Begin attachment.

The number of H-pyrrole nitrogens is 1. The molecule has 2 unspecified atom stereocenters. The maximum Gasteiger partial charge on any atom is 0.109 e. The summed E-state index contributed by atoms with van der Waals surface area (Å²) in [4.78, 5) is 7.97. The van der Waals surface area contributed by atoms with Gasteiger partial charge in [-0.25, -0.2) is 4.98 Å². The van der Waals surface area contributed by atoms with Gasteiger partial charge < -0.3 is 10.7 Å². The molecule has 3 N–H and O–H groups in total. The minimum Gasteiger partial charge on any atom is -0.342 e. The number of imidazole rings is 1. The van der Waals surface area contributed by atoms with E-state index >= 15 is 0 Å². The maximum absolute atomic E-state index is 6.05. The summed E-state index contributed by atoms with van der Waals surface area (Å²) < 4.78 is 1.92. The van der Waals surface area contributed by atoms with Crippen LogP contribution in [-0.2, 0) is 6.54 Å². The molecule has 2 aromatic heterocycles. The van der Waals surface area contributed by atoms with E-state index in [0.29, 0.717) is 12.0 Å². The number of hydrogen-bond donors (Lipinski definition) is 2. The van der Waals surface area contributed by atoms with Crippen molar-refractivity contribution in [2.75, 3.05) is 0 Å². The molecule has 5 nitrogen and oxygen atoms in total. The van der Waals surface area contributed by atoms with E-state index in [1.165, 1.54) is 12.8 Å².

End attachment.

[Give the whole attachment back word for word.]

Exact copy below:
The number of H-pyrrole nitrogens is 1. The molecule has 2 unspecified atom stereocenters. The maximum Gasteiger partial charge on any atom is 0.109 e. The summed E-state index contributed by atoms with van der Waals surface area (Å²) in [4.78, 5) is 7.97. The van der Waals surface area contributed by atoms with Gasteiger partial charge in [-0.25, -0.2) is 4.98 Å². The van der Waals surface area contributed by atoms with Gasteiger partial charge < -0.3 is 10.7 Å². The molecule has 3 N–H and O–H groups in total. The minimum Gasteiger partial charge on any atom is -0.342 e. The number of imidazole rings is 1. The van der Waals surface area contributed by atoms with E-state index >= 15 is 0 Å². The maximum absolute atomic E-state index is 6.05. The summed E-state index contributed by atoms with van der Waals surface area (Å²) < 4.78 is 1.92. The van der Waals surface area contributed by atoms with Crippen LogP contribution in [-0.2, 0) is 6.54 Å². The molecule has 2 aromatic heterocycles. The van der Waals surface area contributed by atoms with E-state index in [0.29, 0.717) is 12.0 Å². The number of hydrogen-bond donors (Lipinski definition) is 2. The van der Waals surface area contributed by atoms with Crippen molar-refractivity contribution in [2.75, 3.05) is 0 Å². The molecule has 5 nitrogen and oxygen atoms in total. The van der Waals surface area contributed by atoms with E-state index in [1.165, 1.54) is 12.8 Å².